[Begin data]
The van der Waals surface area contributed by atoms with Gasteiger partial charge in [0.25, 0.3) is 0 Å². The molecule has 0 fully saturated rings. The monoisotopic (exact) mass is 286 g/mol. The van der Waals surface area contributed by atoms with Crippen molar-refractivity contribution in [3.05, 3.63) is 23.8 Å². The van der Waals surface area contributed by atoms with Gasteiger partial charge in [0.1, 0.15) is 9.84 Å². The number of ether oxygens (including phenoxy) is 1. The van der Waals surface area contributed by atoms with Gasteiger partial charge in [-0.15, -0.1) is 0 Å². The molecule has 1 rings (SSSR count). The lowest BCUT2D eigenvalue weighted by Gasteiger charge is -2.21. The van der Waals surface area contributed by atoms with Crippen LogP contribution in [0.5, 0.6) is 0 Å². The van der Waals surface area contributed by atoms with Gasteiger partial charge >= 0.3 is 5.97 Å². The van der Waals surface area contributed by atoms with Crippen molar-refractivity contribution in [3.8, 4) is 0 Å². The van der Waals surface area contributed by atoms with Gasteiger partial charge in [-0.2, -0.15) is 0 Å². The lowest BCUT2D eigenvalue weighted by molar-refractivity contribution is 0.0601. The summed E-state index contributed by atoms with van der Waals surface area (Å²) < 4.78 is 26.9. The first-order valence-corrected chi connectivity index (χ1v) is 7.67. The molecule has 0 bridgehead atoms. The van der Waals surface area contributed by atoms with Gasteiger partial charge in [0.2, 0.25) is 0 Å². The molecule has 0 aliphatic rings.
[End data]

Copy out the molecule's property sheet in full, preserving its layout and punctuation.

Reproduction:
The van der Waals surface area contributed by atoms with Gasteiger partial charge in [0.25, 0.3) is 0 Å². The molecule has 0 fully saturated rings. The monoisotopic (exact) mass is 286 g/mol. The van der Waals surface area contributed by atoms with Crippen molar-refractivity contribution in [3.05, 3.63) is 23.8 Å². The van der Waals surface area contributed by atoms with Gasteiger partial charge in [0.1, 0.15) is 9.84 Å². The number of ether oxygens (including phenoxy) is 1. The van der Waals surface area contributed by atoms with Gasteiger partial charge in [-0.15, -0.1) is 0 Å². The molecule has 1 rings (SSSR count). The lowest BCUT2D eigenvalue weighted by Gasteiger charge is -2.21. The van der Waals surface area contributed by atoms with Crippen LogP contribution in [0.5, 0.6) is 0 Å². The van der Waals surface area contributed by atoms with Gasteiger partial charge >= 0.3 is 5.97 Å². The van der Waals surface area contributed by atoms with Crippen molar-refractivity contribution in [3.8, 4) is 0 Å². The van der Waals surface area contributed by atoms with Gasteiger partial charge in [-0.2, -0.15) is 0 Å². The lowest BCUT2D eigenvalue weighted by molar-refractivity contribution is 0.0601. The summed E-state index contributed by atoms with van der Waals surface area (Å²) < 4.78 is 26.9. The first-order valence-corrected chi connectivity index (χ1v) is 7.67. The molecule has 0 bridgehead atoms. The van der Waals surface area contributed by atoms with Gasteiger partial charge in [0.2, 0.25) is 0 Å². The molecule has 0 aliphatic rings.